Why a Y-Peeler Is the Best Vegetable Peeler

An ode to the Kuhn Rikon Original Swiss Peeler.

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A Y-peeler
The Y-peeler is what belongs in your kitchen tools drawer. .

Serious Eats / Vicky Wasik

Straight to the Point

We love a good Y-peeler, and our favorite is the Kuhn Rikon Original Swiss Peeler. It's light, easy to hold, and has a sharp carbon steel blade that cleanly peels root vegetables, citrus, hard cheese, and more. In fact, we recently reviewed 14 vegetable peelers and the Kuhn Rikon Original Swiss Peeler came out on top. You can read more about how we tested here.

When Kenji López-Alt published a list of his most essential cooking equipment, he included a Y-Head Vegetable Peeler made by Kuhn Rikon. It seemed like a pretty obvious item to me; then again, I've been working with food for years and I can't remember the last time I saw any other peeler in a pro setting.

But in the comments, some readers weren't convinced the y-peeler was as good as the straight swivel peelers most home cooks use.

I have two things to say to this. The first is that if you truly love your straight swivel peeler and it's doing everything you've ever wanted, more power to you—I can't argue with that. The second is: WHAT!? A Y-PEELER IS CATEGORICALLY SUPERIOR.

Kuhn Rikon Original Swiss Peeler

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Kuhn Rikon Original Swiss Peeler, 3-Piece Set

Kuhn Rikon Original Swiss Peeler, 3-Piece Set

 Courtesy of Amazon

What Makes Kuhn Rikon's Y-Peeler Great

A green y-peeler on a green cutting board surrounded by potato skins and a peeled potato to the side of it

Serious Eats / Amanda Suarez

It's hard to show in photos why I like these so much, but I'll try. Before getting to the pictures though, I'll start with some key points:

  • Kuhn Rikon's y-peeler has a carbon steel blade. In my experience its blade starts out—and stays—way sharper than the stainless steel ones I've used. The carbon steel is prone to rusting, so you have to wash and dry it soon after each use, but we should take care of all of our cooking tools anyway (especially blades), so I don't really consider that a negative.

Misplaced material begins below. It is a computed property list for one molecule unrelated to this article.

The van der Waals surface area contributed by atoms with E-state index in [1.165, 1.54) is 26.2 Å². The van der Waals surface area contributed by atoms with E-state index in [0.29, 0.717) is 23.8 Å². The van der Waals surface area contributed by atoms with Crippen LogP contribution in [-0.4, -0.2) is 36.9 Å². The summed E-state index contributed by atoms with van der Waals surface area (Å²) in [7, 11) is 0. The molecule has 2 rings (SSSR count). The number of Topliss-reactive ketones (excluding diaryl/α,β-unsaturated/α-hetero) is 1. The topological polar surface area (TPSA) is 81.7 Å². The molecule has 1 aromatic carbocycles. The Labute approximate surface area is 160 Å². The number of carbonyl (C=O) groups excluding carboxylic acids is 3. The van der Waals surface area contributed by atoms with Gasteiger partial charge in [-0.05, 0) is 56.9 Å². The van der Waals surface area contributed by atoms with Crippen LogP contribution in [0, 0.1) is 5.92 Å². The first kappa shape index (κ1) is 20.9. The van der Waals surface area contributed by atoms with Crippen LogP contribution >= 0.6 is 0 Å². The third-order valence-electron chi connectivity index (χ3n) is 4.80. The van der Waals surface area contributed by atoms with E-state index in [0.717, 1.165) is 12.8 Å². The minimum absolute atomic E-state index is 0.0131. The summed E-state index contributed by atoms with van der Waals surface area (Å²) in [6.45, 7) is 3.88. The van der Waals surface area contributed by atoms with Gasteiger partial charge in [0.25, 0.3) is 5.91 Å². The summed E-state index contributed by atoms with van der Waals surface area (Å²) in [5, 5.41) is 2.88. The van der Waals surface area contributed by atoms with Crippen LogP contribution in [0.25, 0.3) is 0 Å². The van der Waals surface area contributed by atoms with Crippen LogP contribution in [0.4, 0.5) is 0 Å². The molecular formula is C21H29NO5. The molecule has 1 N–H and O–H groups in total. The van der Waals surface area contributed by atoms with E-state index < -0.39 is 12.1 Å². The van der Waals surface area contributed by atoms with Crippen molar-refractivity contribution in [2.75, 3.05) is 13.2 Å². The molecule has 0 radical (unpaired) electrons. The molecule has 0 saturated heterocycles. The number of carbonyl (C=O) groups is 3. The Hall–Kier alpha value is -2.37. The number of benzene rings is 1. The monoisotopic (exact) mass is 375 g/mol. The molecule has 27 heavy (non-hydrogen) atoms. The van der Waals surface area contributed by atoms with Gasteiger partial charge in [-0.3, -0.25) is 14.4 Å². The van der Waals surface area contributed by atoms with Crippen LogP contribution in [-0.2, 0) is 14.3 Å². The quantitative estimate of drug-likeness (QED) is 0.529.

• They're cheap! A 3-pack, at the time of writing, is selling on Amazon for ten bucks. That's just a few dollars per peeler. I always buy a few at a time, and when the blade finally does start to fail, I just switch to a new one.
  • Unlike a lot of swivel peelers, which often have the blade on only one side, the shape of a y-peeler makes it work in either hand. As a lefty, it's invaluable to have a peeler that works for me—and anyone else in my kitchen.
  • The wider handle, as compared to most narrow-handled straight peelers, means you can hold and use the peeler with a lighter grip, which is more comfortable.

My guess is that, because of the y-peeler's different form, many people who are used to straight swivel peelers have trouble adjusting. The technique is slightly different and it takes a little getting used to before you start to feel its power.

Here are some examples of how I use it.

Using the Kuhn Rikon Original Swiss Peeler to peel a carrot

Serious Eats / Vicky Wasik

Let's start with these carrots. It's a still photo, but just look at how clean the peeled shaving is. That's the carbon steel blade's sharpness at work. Plus, as you see here and in the subsequent photos, the y-peeler cuts thinner swaths than most straight peelers, leaving more of the vegetable behind.